News Release

Combining AI and live cell assays to develop drugs for "undruggable" cancer targets

Business Announcement

InSilico Medicine

Igor Stagljar, PhD, University of Toronto biochemist and molecular geneticist


The Stagljar Lab is a global leader in proteomics and chemical genomics, specializing in unraveling protein-protein interactions of human membrane proteins. Pivotal in cancer and rare genetic diseases, their research aims to map the integral membrane protein interactions and their projects use artificial intelligence for drug screening.

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Credit: Stagljar Lab

University of Toronto biochemist and molecular geneticist professor Igor Stagljar, PhD, has partnered with clinical stage artificial intelligence (AI)-driven drug discovery company Insilico Medicine to test the effectiveness of Insilico’s AI-designed molecules against what are known as “undruggable” targets – or disease targets that have been out of reach of conventional therapeutics. 

Using live cell-based assays developed in professor Stagljar’s lab, researchers will test 15-20 undruggable targets as a part of the collaboration. As many as 85% of all human proteins are thought to be “undruggable,” with smooth surfaces that lack easy pockets for small molecule drugs to bind, making rational drug design a huge challenge. 

The Stagljar lab specializes in cancer, a disease with many “undruggable” targets. Among the most well-known is KRAS, the most frequently mutated cancer-causing gene (or oncogene), across all cancer types, including high fatality cancers such as lung, colorectal and pancreatic. In particular, his lab focuses on protein-protein interactions (PPIs), identifying aberrant interactions among proteins that result in various diseases. 

Using Insilico’s end-to-end Pharma.AI platform, researchers will design novel small molecule drugs with desired properties such as metabolic stability, potency, novelty and diversity that can target these problem areas in order to stop disease progression. They can then quickly test the validity of these molecules in inhibiting or stimulating a target using professor Stagljar’s assays. 

“We are excited to move this collaboration forward and explore how we can further advance the testing and development of our AI-designed drugs using these novel assays, particularly for undruggable cancer targets,” says Petrina Kamya, PhD, Head of AI Platforms and President of Insilico Medicine Canada. 

The two assays to be used are called MaMTH-DS, a live-cell drug screening platform designed for the identification and monitoring of PPIs in cellular membranes; and SIMPL, a new technology that uses a split intein (a type of protein with unique properties that occurs naturally in many cells) as a sensor for PPI detection and can be applied to virtually any human protein in any cell line. Both were recently published in journals belonging to the Nature publishing group.

Stagljar says it was only over the last few years that live cell assays have become a viable alternative to in vitro, or test tube, testing – thanks to both technological improvements and greater insights about these hard-to-drug targets. And live cell assays have a distinct advantage over test tubes, providing data about how well a small molecule binds in a biological setting, as well as its cellular permeability and toxicity to the cell.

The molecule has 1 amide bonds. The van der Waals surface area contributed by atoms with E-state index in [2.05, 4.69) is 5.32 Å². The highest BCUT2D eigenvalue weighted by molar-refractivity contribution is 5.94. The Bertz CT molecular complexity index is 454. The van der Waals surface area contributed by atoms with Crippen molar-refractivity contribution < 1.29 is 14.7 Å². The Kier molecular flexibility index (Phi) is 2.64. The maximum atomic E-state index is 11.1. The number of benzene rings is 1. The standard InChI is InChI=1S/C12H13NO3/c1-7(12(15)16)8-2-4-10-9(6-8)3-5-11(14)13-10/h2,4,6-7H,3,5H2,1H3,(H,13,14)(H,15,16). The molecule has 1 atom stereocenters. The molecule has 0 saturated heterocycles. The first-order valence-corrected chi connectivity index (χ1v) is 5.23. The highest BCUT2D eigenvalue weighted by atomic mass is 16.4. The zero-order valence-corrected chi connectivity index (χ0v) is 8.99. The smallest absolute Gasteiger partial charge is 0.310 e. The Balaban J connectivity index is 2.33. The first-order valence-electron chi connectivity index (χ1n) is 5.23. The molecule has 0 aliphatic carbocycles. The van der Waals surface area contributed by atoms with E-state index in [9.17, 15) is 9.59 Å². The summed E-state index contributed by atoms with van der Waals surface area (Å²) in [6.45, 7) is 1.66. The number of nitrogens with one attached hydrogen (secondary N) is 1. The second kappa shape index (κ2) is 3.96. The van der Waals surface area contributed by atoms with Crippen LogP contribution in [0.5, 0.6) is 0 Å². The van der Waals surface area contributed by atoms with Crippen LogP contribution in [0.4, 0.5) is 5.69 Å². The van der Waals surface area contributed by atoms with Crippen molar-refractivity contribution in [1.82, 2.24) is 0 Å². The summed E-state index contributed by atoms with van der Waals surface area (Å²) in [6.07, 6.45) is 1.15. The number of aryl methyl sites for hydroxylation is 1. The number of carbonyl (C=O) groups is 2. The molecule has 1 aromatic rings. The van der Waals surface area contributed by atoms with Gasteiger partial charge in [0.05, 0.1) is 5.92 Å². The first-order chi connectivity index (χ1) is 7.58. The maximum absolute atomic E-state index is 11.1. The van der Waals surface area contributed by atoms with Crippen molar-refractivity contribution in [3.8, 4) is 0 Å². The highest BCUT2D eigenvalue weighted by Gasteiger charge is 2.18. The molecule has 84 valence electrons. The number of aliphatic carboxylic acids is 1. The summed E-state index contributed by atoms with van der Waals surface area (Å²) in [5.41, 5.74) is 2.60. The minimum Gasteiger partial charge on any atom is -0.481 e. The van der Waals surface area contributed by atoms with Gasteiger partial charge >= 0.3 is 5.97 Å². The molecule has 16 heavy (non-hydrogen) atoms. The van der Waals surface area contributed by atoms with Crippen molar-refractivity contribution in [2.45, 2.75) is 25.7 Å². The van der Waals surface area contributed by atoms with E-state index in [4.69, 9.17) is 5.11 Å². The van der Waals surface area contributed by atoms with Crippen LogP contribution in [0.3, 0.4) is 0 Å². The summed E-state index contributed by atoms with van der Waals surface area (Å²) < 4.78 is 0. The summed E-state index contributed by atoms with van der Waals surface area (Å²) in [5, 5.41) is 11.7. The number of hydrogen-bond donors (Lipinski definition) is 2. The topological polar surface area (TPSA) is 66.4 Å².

“Using these novel assays, we can monitor how drugs inhibit key proteins associated with many human diseases,” he says. “Within a short time frame we can now easily determine  whether a small molecule developed by AI inhibits a particular protein target.” He adds that the assays are cheap to produce and capable of screening up to 10,000 molecules per week. 

Once the molecules are tested, they can be further improved using AI, retested, and ultimately readied for preclinical studies. Using these live assays, the process of drug validation for a molecule has the potential to be reduced from 4-5 years to a matter of months, Stagljar says.


About Insilico Medicine

Insilico Medicine, a global clinical stage biotechnology company powered by generative AI, is connecting biology, chemistry, and clinical trials analysis using next-generation AI systems. The company has developed AI platforms that utilize deep generative models, reinforcement learning, transformers, and other modern machine learning techniques for novel target discovery and the generation of novel molecular structures with desired properties. Insilico Medicine is developing breakthrough solutions to discover and develop innovative drugs for cancer, fibrosis, immunity, central nervous system diseases, infectious diseases, autoimmune diseases, and aging-related diseases. 


About the Stagljar Lab

The Stagljar Lab, based at the University of Toronto's Donnelly Centre, is a global leader in proteomics and chemical genomics, specializing in unraveling protein-protein interactions of human membrane proteins. Pivotal in cancer and rare genetic diseases, their research aims to map the integral membrane protein interactions, shaping healthy and diseased cells. Focused on lung, colon, breast, and pancreatic cancer, their projects use artificial intelligence for drug screening.  In close collaboration with medicinal chemists and clinical investigators, the Stagljar Lab delves into the molecular mechanisms behind challenging and sometimes unexplained observations related to drugs and pathological events. 

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